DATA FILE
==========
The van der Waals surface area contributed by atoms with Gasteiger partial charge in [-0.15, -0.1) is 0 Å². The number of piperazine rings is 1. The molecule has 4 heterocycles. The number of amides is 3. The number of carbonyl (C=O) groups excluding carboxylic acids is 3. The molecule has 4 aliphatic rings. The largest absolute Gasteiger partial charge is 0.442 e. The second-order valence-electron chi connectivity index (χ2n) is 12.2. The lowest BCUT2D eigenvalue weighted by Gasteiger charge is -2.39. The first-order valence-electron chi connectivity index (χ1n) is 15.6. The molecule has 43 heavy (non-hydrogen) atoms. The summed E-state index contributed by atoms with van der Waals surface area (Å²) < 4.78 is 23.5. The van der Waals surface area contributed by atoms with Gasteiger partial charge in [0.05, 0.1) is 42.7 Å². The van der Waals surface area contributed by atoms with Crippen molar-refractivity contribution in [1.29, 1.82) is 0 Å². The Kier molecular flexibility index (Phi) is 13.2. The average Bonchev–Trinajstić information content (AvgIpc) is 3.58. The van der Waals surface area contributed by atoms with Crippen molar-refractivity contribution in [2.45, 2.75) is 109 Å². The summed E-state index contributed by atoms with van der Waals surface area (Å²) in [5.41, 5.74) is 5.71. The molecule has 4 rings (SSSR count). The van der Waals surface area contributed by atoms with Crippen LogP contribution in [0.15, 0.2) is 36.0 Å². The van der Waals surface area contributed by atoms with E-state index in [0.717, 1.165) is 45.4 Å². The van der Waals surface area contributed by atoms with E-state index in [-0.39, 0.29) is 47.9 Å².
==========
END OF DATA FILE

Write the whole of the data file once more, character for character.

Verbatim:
The van der Waals surface area contributed by atoms with Gasteiger partial charge in [-0.15, -0.1) is 0 Å². The number of piperazine rings is 1. The molecule has 4 heterocycles. The number of amides is 3. The number of carbonyl (C=O) groups excluding carboxylic acids is 3. The molecule has 4 aliphatic rings. The largest absolute Gasteiger partial charge is 0.442 e. The second-order valence-electron chi connectivity index (χ2n) is 12.2. The lowest BCUT2D eigenvalue weighted by Gasteiger charge is -2.39. The first-order valence-electron chi connectivity index (χ1n) is 15.6. The molecule has 43 heavy (non-hydrogen) atoms. The summed E-state index contributed by atoms with van der Waals surface area (Å²) < 4.78 is 23.5. The van der Waals surface area contributed by atoms with Gasteiger partial charge in [0.05, 0.1) is 42.7 Å². The van der Waals surface area contributed by atoms with Crippen molar-refractivity contribution in [1.29, 1.82) is 0 Å². The Kier molecular flexibility index (Phi) is 13.2. The average Bonchev–Trinajstić information content (AvgIpc) is 3.58. The van der Waals surface area contributed by atoms with Crippen molar-refractivity contribution in [2.45, 2.75) is 109 Å². The summed E-state index contributed by atoms with van der Waals surface area (Å²) in [5.41, 5.74) is 5.71. The molecule has 4 rings (SSSR count). The van der Waals surface area contributed by atoms with Crippen LogP contribution in [0.15, 0.2) is 36.0 Å². The van der Waals surface area contributed by atoms with E-state index in [0.717, 1.165) is 45.4 Å². The van der Waals surface area contributed by atoms with E-state index in [-0.39, 0.29) is 47.9 Å².